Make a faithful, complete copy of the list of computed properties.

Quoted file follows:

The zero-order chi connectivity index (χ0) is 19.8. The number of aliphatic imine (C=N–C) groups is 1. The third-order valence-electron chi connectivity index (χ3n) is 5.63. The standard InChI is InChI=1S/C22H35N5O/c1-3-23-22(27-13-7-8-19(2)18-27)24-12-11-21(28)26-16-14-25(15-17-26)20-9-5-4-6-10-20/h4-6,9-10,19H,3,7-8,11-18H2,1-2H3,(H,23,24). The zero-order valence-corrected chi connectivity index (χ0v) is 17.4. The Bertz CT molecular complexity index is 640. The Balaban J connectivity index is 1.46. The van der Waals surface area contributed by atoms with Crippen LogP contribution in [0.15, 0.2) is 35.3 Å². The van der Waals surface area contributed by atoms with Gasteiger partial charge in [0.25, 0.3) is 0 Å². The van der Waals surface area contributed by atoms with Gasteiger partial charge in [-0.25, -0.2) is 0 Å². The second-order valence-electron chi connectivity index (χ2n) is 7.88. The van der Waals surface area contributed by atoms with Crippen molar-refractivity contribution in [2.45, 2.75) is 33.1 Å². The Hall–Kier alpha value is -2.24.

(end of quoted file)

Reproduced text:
The zero-order chi connectivity index (χ0) is 19.8. The number of aliphatic imine (C=N–C) groups is 1. The third-order valence-electron chi connectivity index (χ3n) is 5.63. The standard InChI is InChI=1S/C22H35N5O/c1-3-23-22(27-13-7-8-19(2)18-27)24-12-11-21(28)26-16-14-25(15-17-26)20-9-5-4-6-10-20/h4-6,9-10,19H,3,7-8,11-18H2,1-2H3,(H,23,24). The zero-order valence-corrected chi connectivity index (χ0v) is 17.4. The Bertz CT molecular complexity index is 640. The Balaban J connectivity index is 1.46. The van der Waals surface area contributed by atoms with Crippen LogP contribution in [0.15, 0.2) is 35.3 Å². The van der Waals surface area contributed by atoms with Gasteiger partial charge in [0.25, 0.3) is 0 Å². The van der Waals surface area contributed by atoms with Gasteiger partial charge in [-0.25, -0.2) is 0 Å². The second-order valence-electron chi connectivity index (χ2n) is 7.88. The van der Waals surface area contributed by atoms with Crippen molar-refractivity contribution in [2.45, 2.75) is 33.1 Å². The Hall–Kier alpha value is -2.24.